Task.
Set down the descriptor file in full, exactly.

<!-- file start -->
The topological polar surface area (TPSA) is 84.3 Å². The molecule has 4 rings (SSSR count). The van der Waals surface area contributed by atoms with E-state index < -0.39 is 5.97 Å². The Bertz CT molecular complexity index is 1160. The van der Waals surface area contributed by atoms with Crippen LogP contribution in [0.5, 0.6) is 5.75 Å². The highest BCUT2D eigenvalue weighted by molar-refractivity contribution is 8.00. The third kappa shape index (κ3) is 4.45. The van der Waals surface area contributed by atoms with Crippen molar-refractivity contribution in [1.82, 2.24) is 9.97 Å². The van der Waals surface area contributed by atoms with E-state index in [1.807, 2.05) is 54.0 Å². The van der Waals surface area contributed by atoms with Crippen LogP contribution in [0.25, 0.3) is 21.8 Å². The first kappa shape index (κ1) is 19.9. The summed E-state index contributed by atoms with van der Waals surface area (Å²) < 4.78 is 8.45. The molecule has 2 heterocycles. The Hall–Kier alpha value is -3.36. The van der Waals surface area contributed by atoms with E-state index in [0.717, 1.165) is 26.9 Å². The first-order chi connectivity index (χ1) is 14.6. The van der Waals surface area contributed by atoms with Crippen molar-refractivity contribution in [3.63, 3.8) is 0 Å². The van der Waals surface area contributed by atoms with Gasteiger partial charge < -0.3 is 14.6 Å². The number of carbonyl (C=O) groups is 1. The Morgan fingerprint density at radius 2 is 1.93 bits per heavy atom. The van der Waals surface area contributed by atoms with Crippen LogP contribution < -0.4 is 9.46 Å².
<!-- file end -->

The topological polar surface area (TPSA) is 84.3 Å². The molecule has 4 rings (SSSR count). The van der Waals surface area contributed by atoms with E-state index < -0.39 is 5.97 Å². The Bertz CT molecular complexity index is 1160. The van der Waals surface area contributed by atoms with Crippen LogP contribution in [0.5, 0.6) is 5.75 Å². The highest BCUT2D eigenvalue weighted by molar-refractivity contribution is 8.00. The third kappa shape index (κ3) is 4.45. The van der Waals surface area contributed by atoms with Crippen molar-refractivity contribution in [1.82, 2.24) is 9.97 Å². The van der Waals surface area contributed by atoms with E-state index in [1.807, 2.05) is 54.0 Å². The van der Waals surface area contributed by atoms with Crippen LogP contribution in [0.25, 0.3) is 21.8 Å². The first kappa shape index (κ1) is 19.9. The summed E-state index contributed by atoms with van der Waals surface area (Å²) < 4.78 is 8.45. The molecule has 2 heterocycles. The Hall–Kier alpha value is -3.36. The van der Waals surface area contributed by atoms with E-state index in [0.717, 1.165) is 26.9 Å². The first-order chi connectivity index (χ1) is 14.6. The van der Waals surface area contributed by atoms with Crippen molar-refractivity contribution in [3.63, 3.8) is 0 Å². The van der Waals surface area contributed by atoms with Gasteiger partial charge < -0.3 is 14.6 Å². The number of carbonyl (C=O) groups is 1. The Morgan fingerprint density at radius 2 is 1.93 bits per heavy atom. The van der Waals surface area contributed by atoms with Crippen LogP contribution < -0.4 is 9.46 Å².